“An unexpected vibration will trigger a local alarm to do something about it, and can also collect that information back at the database and spread the alarms out further afield”. Relevant information is then passed back to the software which processes the information in a more generic way for further analysis.
The ease with which wireless instrumentation can now be deployed compared to hard-wired devices means that many new data sets for rotating machinery can be collected.
Going forward it is likely that the Internet of Things will see the capability to embed and measure data at a much lower level. This may be in the sensor or into the bearing itself. An example of such innovation is a bearing which includes a self-powered, intelligent wireless sensor within to provide instant condition monitoring data via the network.
The bearing monitors dynamic parameters such vibration, temperature, lubrication condition and load, and informs the user when conditions are abnormal and threaten to cause bearing damage.
The algorithms applied to the dynamic data can spot the abnormal conditions that cause damage and can take actions to prevent it. The technology is currently undergoing trials in the wind turbine and railway industries.
Advances have enabled processing to be moved closer to the application, so that data is pre-analyzed locally based on the signature it is seeing, and action can be taken locally.
The data is also passed up the system for further use. As increased computing power provides the ability to handle more information, evolving standards in databases make it easier to extract information and share it via a cloud platform.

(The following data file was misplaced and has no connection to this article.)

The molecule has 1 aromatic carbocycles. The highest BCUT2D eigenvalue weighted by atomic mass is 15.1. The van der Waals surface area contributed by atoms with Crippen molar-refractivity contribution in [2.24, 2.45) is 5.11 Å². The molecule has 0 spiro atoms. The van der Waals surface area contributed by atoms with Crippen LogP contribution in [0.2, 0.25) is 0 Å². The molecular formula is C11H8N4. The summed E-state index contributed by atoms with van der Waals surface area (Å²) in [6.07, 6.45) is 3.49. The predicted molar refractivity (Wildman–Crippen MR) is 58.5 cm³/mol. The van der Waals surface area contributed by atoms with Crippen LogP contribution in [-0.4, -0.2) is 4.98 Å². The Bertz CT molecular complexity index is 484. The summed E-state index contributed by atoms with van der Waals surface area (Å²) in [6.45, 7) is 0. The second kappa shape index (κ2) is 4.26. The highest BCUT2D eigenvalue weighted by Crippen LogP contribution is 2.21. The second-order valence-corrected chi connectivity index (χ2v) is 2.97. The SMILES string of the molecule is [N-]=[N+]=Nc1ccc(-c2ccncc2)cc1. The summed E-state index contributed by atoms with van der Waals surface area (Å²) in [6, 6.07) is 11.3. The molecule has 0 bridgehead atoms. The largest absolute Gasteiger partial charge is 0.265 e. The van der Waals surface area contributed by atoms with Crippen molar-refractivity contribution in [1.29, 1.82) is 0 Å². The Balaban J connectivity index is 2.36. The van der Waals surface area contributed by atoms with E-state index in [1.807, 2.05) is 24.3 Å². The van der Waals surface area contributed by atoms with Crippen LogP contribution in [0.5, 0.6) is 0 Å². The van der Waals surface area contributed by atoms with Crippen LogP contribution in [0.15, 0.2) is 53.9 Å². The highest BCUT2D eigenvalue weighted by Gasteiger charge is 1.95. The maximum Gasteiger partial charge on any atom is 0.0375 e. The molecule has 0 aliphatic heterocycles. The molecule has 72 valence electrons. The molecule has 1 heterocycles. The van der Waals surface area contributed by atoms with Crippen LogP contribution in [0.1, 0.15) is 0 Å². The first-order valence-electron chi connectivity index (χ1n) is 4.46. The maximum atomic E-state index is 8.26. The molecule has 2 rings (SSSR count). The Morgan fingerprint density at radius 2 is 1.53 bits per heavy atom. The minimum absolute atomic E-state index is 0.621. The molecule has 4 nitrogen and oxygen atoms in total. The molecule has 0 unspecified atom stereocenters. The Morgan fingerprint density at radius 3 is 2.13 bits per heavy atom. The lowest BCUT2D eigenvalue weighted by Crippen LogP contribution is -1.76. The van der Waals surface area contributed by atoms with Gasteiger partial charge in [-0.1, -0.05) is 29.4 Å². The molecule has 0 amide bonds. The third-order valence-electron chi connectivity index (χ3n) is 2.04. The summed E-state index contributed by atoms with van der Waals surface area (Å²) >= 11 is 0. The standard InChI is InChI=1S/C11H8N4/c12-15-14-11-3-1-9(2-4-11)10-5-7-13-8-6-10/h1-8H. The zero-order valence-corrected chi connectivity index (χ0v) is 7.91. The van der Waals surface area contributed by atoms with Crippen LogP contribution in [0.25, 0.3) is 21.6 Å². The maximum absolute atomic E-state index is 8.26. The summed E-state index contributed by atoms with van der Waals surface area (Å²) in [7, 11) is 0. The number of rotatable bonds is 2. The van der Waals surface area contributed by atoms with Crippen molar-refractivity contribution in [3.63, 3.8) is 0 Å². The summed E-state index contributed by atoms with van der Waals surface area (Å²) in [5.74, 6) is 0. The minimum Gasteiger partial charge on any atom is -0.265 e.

A monitoring workstation
Credit: Brüel & Kjær Vibro
George explains: “In the past there was a separate system for CM and the alarms and information were stored on a PC somewhere in the plant. What I am seeing now is the ability to shift that information out of the proprietary system into a database or a historian format so it can be used in other ways.
“If you make that information into SQL data [a standard language for accessing databases], then you can use all sorts of standard business tools to take elements of that information and use that on a dashboard.”
The analogy he uses is that of a Formula One car, which has evolved from a relatively straightforward, high-powered machine into a high-tech device covered in thousands of sensors which provide information locally but also feed back to central control. The additional data enables modelling of the processes within the complex machine. In the case of power plant this enables a designer of pumps or turbines to collect information on the performance of all its units installed globally.
Traditionally there are many monitoring techniques used in hydroelectric power. Vibration monitoring is the primary one, but others include magnetic flux and partial discharge analysis used for measuring the condition of the stator insulation.
Mike Hastings, senior application engineer at Brüel & Kjær Vibro, points out that, as in the case of hydropower, there are gains to be made from software development that focuses on improving integration and correlation of data rather than developing new systems.
As technology advances it is possible to collect a mass of data, including actual time signals at regular intervals. When a machine breaks down, the raw data from both before and after the breakdown can be automatically downloaded and post-processed to analyze the root cause of the problem.
Hastings says: “In this case it is important to work with time signals and process raw data, not simply the diagnostic measurements that were initially set up. With post-processing analysis, diagnostic measurements can be set up on the fly to analyze the data. This allows us to do a thorough analysis to find the cause of the fault.”
With increasing amounts of data being collected, ensuring that CMS data can interface with different systems so that the information is available in a central database is a significant step. Data mining current and historic records can be used to build better understanding of how faults develop over time.
As the body of knowledge increases, the certainty and accuracy of diagnosis and prognostic service calls will increase. The body of information will be invaluable to equipment designers.